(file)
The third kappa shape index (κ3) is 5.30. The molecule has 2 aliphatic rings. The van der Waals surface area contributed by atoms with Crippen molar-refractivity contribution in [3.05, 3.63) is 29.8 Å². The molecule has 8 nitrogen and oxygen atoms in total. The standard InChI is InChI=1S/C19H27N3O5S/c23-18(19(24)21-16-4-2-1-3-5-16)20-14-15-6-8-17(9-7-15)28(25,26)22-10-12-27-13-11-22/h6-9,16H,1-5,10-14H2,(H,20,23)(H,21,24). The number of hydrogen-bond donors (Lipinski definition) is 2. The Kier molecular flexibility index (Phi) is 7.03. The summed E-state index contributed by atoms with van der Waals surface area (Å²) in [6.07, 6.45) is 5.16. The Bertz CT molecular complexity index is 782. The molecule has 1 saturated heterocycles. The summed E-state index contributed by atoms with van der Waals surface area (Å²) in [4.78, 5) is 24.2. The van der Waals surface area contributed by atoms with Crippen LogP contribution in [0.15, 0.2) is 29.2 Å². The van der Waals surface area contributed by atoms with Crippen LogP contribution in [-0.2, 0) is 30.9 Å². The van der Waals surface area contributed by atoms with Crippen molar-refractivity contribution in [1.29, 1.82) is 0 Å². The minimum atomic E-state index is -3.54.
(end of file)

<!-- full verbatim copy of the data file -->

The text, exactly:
The third kappa shape index (κ3) is 5.30. The molecule has 2 aliphatic rings. The van der Waals surface area contributed by atoms with Crippen molar-refractivity contribution in [3.05, 3.63) is 29.8 Å². The molecule has 8 nitrogen and oxygen atoms in total. The standard InChI is InChI=1S/C19H27N3O5S/c23-18(19(24)21-16-4-2-1-3-5-16)20-14-15-6-8-17(9-7-15)28(25,26)22-10-12-27-13-11-22/h6-9,16H,1-5,10-14H2,(H,20,23)(H,21,24). The number of hydrogen-bond donors (Lipinski definition) is 2. The Kier molecular flexibility index (Phi) is 7.03. The summed E-state index contributed by atoms with van der Waals surface area (Å²) in [6.07, 6.45) is 5.16. The Bertz CT molecular complexity index is 782. The molecule has 1 saturated heterocycles. The summed E-state index contributed by atoms with van der Waals surface area (Å²) in [4.78, 5) is 24.2. The van der Waals surface area contributed by atoms with Crippen LogP contribution in [0.15, 0.2) is 29.2 Å². The van der Waals surface area contributed by atoms with Crippen LogP contribution in [-0.2, 0) is 30.9 Å². The van der Waals surface area contributed by atoms with Crippen molar-refractivity contribution in [1.29, 1.82) is 0 Å². The minimum atomic E-state index is -3.54.